TV Review: 'Eli Stone'
Sharp characters carry whimsical legal drama
If you don't -- or if you're looking for more lawyering in your legal dramas -- then you're probably going to be a little disappointed. If, however, you're willing to accept the idea that George Michael can pop up in a corporate attorney's living room, you're buying into probably the best new scripted series the broadcast networks are offering up this midseason.
Our title character (Jonny Lee Miller, late of CBS' "Smith") is a fast-rising lawyer at a big San Francisco firm who worships the holy trinity of "Armani, accessories and ambition." He's got a hot fiancee (Natasha Henstridge, "Commander in Chief") and the ear of one of the firm's partners (Victor Garber, "Alias"), who's also his future father-in-law.
Things are going swimmingly for Eli -- until he starts hearing organ music from nowhere, and then, as he and fiancee Taylor are in flagrante, has a full-blown vision of Michael singing and dancing on his coffee table.
Turning to his doctor brother (Matt Letscher) for help, Eli eventually discovers he has a brain aneurysm -- the same thing that affected their father (a cameo-ing Tom Cavanagh in a flashback), whom Eli had long ago dismissed as just an unreliable alcoholic. To placate his assistant (a fantastic Loretta Devine), though, he also sees an acupuncturist named Dr. Chen (James Saito), who at first seems like a complete caricature of an Eastern medicine practitioner.
Except he's not -- which is one of several nice surprises in this very well-crafted show. As Chen (which isn't even his real name) explains, his job prospects as a UC-Berkeley philosophy graduate weren't great, and since people expect the mumbo-jumbo when the visit a Chinatown acupuncturist, he puts on a little show for his customers.
He also tells Eli that "everything has two explanations -- the scientific and the divine," and that the divine explanation for his visions just might be that he's a prophet, meant to lead mankind to a better place. Which, in Eli's situation, means fewer rich-get-richer cases and more work for the little guy. (In the pilot, that entails representing a mother who says a flu vaccine triggered autism in her son, a plotline that's drawn fire from medical groups. ABC has agreed to run a disclaimer and direct viewers to the Internet for further information following the episode.)
That's quite a bit to swallow, and to the show's credit, Eli is just as incredulous as we are. The visions (understandably) freak him out, and he spends a good deal of time trying to avoid them. No such luck, though: A different George Michael song dogs him in episode two -- and Garber gets to show off his musical theater chops -- and he begins, ever so slightly, to see that the visions are guiding him toward something important.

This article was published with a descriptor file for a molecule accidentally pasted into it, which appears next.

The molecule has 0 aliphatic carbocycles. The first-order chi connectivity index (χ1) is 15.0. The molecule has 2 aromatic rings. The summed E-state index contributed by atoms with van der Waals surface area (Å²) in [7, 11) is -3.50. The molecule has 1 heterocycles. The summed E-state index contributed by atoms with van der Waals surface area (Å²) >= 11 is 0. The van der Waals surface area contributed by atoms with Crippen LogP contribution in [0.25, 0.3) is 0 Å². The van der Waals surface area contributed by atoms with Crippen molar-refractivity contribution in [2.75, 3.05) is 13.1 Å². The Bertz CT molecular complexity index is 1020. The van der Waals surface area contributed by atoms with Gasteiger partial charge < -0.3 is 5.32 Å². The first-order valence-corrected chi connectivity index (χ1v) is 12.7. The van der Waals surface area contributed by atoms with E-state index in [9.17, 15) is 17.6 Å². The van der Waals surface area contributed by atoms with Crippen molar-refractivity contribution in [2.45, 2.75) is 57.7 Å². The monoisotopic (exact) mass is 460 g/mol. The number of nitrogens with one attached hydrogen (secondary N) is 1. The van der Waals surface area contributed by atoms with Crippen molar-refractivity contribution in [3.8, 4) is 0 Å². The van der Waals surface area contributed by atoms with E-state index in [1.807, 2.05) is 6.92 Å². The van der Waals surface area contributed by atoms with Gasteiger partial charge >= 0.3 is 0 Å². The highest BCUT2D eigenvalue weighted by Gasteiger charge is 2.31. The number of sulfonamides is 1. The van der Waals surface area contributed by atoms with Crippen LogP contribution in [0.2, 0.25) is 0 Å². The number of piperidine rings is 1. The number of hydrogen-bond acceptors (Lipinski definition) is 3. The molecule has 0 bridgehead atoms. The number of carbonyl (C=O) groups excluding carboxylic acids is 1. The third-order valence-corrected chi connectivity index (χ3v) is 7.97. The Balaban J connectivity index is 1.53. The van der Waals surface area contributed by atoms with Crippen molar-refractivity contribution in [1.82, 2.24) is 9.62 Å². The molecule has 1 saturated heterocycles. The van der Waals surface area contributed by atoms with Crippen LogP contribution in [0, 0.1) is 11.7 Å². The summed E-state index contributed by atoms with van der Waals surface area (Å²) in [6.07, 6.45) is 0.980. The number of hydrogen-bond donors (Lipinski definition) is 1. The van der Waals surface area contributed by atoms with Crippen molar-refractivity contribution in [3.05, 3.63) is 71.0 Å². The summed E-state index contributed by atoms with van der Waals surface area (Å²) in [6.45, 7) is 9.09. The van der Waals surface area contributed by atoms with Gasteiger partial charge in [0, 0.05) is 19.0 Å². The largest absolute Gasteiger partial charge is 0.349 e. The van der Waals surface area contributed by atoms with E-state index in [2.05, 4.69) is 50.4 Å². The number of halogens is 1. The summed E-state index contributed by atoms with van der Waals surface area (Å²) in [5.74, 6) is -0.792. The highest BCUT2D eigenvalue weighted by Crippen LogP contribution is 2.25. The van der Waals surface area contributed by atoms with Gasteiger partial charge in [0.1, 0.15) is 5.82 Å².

Not everything works in "Eli Stone" -- the legal cases Eli takes are a little too closely tied to his visions, and at least early on, there's a social-cause-of-the-week feel to them. There's not a lot of theology behind the notion that Eli may be a prophet -- heck, he tells Chen that he doesn't even believe in God. "You believe in right and wrong, in fairness, in love -- all those things are God," is Chen's reply, and while that may be so, it's also about as non-specific as you can get when discussing a higher power.
But creators Greg Berlanti and Marc Guggenheim, who have worked together on "Jack & Bobby" and "Brothers & Sisters," have populated this world with a host of richly drawn characters, and their writing is uncommonly sharp. It would be hard, too, to find a much deeper cast anywhere on network TV. Sam Jaeger ("Lucky Number Slevin") and Julie Gonzalo ("Veronica Mars"), who joins the cast in episode two, both play colleagues of Eli, and "Everwood" regular Tom Amandes has a recurring role as one of the firm's partners. Pamela Reed ("Jericho") guest stars as Eli's mom.
The combination of stellar cast and good writing is a treat in any TV season, and "Eli Stone" would get a thumbs-up from me regardless of the climate in which it's airing. Given the dearth of options in this strike-addled winter, though, the show becomes almost must-see viewing.